Posts Tagged ‘sun outage’

DIY Friday: Sun Outage Calculator

Friday, February 23rd, 2007

There is no greater tool for DIY enthusiasts than the Internet, and today’s DIY activity is just a click away: a sun outage calculator!

But wait — what’s a sun outage? Now’s a good time to ask.

Sun outage is a natural phenomenon, which occurs twice a year (in the spring and fall) when the sun appears to be passing directly behind the satellite as seen from a receiving earth station.

Since the sun is a potent source of radio frequency energy, the earth station’s receivers are overwhelmed by the sun’s “noise” output and reception becomes impossible for a brief period of time, usually less than 10 minutes.

An observer at the earth station will notice that the antenna feed’s shadow will fall exactly in the center of the reflector during the peak of the sun outage period.  This indicates that the antenna, the satellite and the sun are in direct alignment.  At this point in time, the sun’s radio signals are being focused directly into the antenna’s receive feed.  This results in a temporary degradation in the signal to noise ratio of the signal being received from the satellite and a consequent degradation in Eb/N0 (Energy per bit over Noise referenced to zero) in digital systems.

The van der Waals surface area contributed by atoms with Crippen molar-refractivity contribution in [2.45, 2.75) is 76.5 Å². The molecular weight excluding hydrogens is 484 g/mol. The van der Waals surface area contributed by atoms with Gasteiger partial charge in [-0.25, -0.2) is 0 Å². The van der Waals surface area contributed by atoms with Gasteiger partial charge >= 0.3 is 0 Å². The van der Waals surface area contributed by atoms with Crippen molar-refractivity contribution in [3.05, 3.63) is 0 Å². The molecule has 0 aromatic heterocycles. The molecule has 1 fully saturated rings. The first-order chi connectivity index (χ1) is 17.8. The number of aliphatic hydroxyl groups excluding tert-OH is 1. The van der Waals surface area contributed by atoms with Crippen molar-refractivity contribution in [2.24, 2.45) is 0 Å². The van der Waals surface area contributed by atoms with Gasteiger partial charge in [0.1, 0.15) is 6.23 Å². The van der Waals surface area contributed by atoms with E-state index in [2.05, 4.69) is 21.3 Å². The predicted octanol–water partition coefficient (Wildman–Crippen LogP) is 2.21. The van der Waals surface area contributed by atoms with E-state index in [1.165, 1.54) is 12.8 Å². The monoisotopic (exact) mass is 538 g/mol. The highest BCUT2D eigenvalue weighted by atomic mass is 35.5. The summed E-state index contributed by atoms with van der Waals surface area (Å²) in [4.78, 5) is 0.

Sun outage generally occurs between 9 AM and 3 PM for locations in the continental United States.  The duration and intensity of the outage will begin as a slight degradation in signal, increasing to a peak level over several days and will then begin to reduce in intensity and duration over a similar period.  These outages pose no danger to earth station equipment and they are not related to sunspot activity.

So how do you predict when the sun is going to mess up your signal? This sun outage calculator gives you predictions based upon the satellite you’re receiving from, your location on earth, and the time and date.

SES also offers a bunch of charts (good luck with that). Intelsat also offers marginally useful maps of sun outages for spacecraft — but they let you input your exact location. I like that.